What Has the EU Ever Done For Us?: Countering Euroskepticism with Viral Videos and Monty Python
BY Miranda Neubauer | Wednesday, April 23 2014
Ahead of the May 25 European Elections, the most intense campaigning may not be by the candidates or the political parties. Instead, some of the most passionate campaigns are more grassroots efforts focused on for a start stirring up the interest of the European electorate.
One such effort has ended up illustrating the timeless dissonance between political disaffection and the role of government by drawing on a classic piece of European culture set in the Roman occupation of the New Testament era, by coining the tongue-in-cheek "People's Front Against Europe" campaign.
The revolution leader behind the front is Sebastian Jabbusch, a 30-year-old political science graduate in Berlin who works as a social media strategist for a non-profit media initiative focused on encouraging political interest among young people, and has previously held leadership positions in the regional Pirate Party.
In an e-mail to techPresident, he recalled that in many recent conversations with friends, he got the sense that people were "fed up" with the European Union, even those that generally had a liberal or cosmopolitan attitude.
"In my opinion, one of the main causes of this insanely large and wide-spread EU-frustration, is that the EU is still an extremely undemocratic operation, in which the public is just barely allowed to join the conversation through the parliament, even though it is still fairly powerless in relation to the European Commission and the Council. Real change of power through the public is not even possible," he wrote. "With this frustration we have forgotten why we are even doing this 'EU thing' and why [we] should even go vote. The motivation, the euphoria and the vision for an integrated Europe have evaporated, also because the other countries may not have shared this 'German vision' and didn't support our intentions toward stronger integration."
Mulling over the point of the EU and what it had actually accomplished, he had been thinking about creating a supercut video of the European Parliament's "moments of glory," such as European Parliament President Martin Schulz dressing down Silvio Berlusconi, Malala Yousafzai receiving the European Parliament's Sakharov Prize and MEPs putting on Anonymous masks as they vote against the anti-piracy bill ACTA. "But as I was doing the research, I realized that it was really difficult to get at the relevant video footage and that getting video rights clearance would have probably taken about one trillion years," he wrote.
"As I was nevertheless continuing to search YouTube video clips for the supercut, I at some point ran out of search keywords," he continued. "Somewhat by accident I entered 'What has the EU done for us' and then the Monty Python clip 'What have the Romans ever done for us' came up. And then everything was clear." He threw out his original idea and decided to convey his message in the form of a sketch remake, drawing on the Greek theatrical tradition known as teichoscopy, "viewing from a wall," which allows characters to narrate events occurring off-stage.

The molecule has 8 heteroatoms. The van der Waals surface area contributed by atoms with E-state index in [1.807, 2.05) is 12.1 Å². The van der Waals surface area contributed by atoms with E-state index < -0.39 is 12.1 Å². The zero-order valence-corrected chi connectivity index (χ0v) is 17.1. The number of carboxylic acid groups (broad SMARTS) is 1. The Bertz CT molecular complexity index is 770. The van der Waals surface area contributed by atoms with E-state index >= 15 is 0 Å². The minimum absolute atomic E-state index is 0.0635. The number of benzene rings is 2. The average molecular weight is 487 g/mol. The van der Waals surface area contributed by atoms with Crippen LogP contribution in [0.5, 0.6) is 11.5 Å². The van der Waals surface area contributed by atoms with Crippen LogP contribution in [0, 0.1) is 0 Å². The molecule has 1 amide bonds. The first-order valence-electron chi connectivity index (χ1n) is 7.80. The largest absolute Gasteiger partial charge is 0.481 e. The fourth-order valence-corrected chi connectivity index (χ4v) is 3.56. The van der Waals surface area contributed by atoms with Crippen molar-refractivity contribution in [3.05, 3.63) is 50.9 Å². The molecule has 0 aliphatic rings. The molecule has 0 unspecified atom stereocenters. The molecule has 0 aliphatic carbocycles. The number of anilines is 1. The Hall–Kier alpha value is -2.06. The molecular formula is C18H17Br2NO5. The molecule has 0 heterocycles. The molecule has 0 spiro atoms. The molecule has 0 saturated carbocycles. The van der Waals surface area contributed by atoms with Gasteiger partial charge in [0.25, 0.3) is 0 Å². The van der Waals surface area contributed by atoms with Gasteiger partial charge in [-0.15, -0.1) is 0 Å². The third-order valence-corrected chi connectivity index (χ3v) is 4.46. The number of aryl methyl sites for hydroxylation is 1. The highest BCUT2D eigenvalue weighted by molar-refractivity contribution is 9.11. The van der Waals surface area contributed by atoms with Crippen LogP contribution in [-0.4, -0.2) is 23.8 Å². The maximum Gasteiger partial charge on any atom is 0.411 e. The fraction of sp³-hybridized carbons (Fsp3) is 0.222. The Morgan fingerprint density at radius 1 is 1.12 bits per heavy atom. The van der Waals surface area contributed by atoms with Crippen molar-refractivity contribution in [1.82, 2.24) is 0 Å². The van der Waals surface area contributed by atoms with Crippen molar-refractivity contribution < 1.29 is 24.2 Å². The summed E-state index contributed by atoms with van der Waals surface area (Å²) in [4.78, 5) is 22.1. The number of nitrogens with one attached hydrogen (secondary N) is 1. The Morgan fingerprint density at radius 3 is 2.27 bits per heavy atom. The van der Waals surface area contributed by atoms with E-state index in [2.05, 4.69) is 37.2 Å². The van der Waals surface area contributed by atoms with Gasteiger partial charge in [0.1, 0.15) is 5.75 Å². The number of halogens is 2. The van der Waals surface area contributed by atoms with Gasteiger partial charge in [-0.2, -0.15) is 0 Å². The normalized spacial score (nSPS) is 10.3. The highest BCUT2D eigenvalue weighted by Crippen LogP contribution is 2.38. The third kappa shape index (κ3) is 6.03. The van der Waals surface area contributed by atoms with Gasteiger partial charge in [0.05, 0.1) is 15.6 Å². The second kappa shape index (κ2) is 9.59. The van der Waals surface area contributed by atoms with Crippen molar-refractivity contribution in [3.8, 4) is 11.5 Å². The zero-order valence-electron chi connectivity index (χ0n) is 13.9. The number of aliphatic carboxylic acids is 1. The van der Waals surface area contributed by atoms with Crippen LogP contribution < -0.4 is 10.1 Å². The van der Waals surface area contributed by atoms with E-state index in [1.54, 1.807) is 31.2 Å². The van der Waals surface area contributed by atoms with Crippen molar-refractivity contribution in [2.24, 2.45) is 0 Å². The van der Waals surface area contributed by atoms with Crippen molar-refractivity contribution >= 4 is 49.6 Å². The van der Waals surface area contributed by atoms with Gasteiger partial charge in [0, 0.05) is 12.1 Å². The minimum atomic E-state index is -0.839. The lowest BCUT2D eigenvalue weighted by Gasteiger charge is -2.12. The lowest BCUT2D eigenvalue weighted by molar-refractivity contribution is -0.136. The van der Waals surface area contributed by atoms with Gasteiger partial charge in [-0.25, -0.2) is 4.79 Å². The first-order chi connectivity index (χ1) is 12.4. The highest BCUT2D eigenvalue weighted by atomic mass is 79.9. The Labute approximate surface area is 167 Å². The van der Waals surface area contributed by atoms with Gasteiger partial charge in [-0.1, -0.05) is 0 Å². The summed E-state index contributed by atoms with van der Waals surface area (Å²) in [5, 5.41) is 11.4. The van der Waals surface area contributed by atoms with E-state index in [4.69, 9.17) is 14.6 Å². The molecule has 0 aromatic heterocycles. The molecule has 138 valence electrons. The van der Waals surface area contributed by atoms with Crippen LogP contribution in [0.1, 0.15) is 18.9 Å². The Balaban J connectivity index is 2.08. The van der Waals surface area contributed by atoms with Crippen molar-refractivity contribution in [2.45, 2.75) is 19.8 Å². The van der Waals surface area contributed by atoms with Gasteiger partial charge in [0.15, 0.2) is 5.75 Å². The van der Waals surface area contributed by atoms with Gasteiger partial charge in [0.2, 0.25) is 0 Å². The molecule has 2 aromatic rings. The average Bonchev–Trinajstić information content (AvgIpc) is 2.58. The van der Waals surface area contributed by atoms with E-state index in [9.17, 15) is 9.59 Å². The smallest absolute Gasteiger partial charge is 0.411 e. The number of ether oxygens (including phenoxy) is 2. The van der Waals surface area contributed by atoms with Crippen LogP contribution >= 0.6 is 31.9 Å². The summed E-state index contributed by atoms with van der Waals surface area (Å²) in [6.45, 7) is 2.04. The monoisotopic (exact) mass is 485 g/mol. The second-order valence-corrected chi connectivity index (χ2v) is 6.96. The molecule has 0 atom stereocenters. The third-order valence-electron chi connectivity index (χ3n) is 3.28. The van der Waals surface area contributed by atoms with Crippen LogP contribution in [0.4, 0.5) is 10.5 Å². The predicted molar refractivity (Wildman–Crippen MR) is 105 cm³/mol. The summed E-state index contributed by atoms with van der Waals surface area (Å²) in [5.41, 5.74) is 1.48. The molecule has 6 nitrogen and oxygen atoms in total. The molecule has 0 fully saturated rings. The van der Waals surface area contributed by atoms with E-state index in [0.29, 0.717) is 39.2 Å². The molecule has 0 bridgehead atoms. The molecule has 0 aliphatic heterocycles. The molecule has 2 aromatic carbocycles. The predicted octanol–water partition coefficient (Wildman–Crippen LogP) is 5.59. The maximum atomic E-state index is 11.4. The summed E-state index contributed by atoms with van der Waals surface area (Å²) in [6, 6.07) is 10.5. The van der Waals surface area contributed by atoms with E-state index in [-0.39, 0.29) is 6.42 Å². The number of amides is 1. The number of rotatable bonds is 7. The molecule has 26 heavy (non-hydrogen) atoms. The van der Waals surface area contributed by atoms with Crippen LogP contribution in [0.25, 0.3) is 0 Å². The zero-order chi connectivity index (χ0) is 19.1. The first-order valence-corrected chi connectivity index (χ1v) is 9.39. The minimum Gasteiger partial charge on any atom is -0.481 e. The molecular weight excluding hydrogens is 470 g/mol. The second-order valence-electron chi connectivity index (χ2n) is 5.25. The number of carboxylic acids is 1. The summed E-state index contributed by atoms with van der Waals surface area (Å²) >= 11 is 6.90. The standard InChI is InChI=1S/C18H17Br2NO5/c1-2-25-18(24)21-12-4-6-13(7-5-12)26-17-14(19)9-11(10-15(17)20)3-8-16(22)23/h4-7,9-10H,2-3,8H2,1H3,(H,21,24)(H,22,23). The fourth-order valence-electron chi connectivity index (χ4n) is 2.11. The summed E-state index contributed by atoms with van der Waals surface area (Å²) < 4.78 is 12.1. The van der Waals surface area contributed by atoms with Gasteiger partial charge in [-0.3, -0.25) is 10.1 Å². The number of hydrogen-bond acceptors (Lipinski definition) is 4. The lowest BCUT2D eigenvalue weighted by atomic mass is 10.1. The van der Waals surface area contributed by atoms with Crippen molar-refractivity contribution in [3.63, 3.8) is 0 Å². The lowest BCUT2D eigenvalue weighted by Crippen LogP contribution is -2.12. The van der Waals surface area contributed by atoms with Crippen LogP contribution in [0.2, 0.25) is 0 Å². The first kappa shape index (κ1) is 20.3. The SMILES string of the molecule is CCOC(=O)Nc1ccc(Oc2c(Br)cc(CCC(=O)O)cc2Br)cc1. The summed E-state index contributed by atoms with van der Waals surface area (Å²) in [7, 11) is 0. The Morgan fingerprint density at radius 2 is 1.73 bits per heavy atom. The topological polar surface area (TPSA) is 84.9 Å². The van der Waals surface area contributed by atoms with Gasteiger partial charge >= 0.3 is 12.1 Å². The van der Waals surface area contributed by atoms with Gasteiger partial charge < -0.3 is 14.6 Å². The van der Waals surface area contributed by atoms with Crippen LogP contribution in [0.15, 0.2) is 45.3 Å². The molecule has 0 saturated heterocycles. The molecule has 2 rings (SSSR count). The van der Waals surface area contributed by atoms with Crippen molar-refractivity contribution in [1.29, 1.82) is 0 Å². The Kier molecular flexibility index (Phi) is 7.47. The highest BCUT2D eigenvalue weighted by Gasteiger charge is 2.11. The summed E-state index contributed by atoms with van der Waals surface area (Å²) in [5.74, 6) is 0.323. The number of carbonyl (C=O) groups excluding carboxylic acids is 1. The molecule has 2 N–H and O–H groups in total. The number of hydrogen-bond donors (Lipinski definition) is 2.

With that concept, he entered a video clip contest organized by the state chancellery of Lower Saxony to mobilize youth voter participation in the European Election with the motto "Erste Wahl," a German expression playing on the double meaning of "first election choice" and "first-time voting." His concept was one of three to get an initial nod from the jury consisting of a chancellery official, and local media professionals and filmmakers. Each winning concept received a budget of €5,000 to create a professional-looking film. The initiative has now posted all three films and will award another €2,500 to the clip that gets the most views by May 21.
In the e-mail, Jabbusch wrote that he did not have any specific statistics in mind about EU enthusiasm or disaffection, but pointed to a general sense of the popularity of euro-skeptic parties, such as the Alternative for Germany (AFD), but more importantly the intense EU frustration felt by him and his friends. "Even I as a big supporter of the 'European Idea' am not really happy anymore," he wrote. "We need a new reasoning ... a new 'idea' for the EU...We need less pathos, less wallowing in emotions and need to place in the foreground the usefulness of these 28 nation coordination efforts." A fall 2013 Eurobarometer survey found that two thirds of European feel like their vote in the EU doesn't count. Nearly 60 percent of respondents said they felt like a citizen of the EU, down three percentage points from spring 2010, but 40 percent said they did not, up three percentage points from spring 2010. Average EU voter turnout was 43 percent across all countries in 2009, ranging from 19.6 percent in Slovakia, 34.7 percent in the U.K., 43 percent in Germany, 65 percent in Italy and over 90 percent in Belgium and Luxembourg, which have mandatory voting.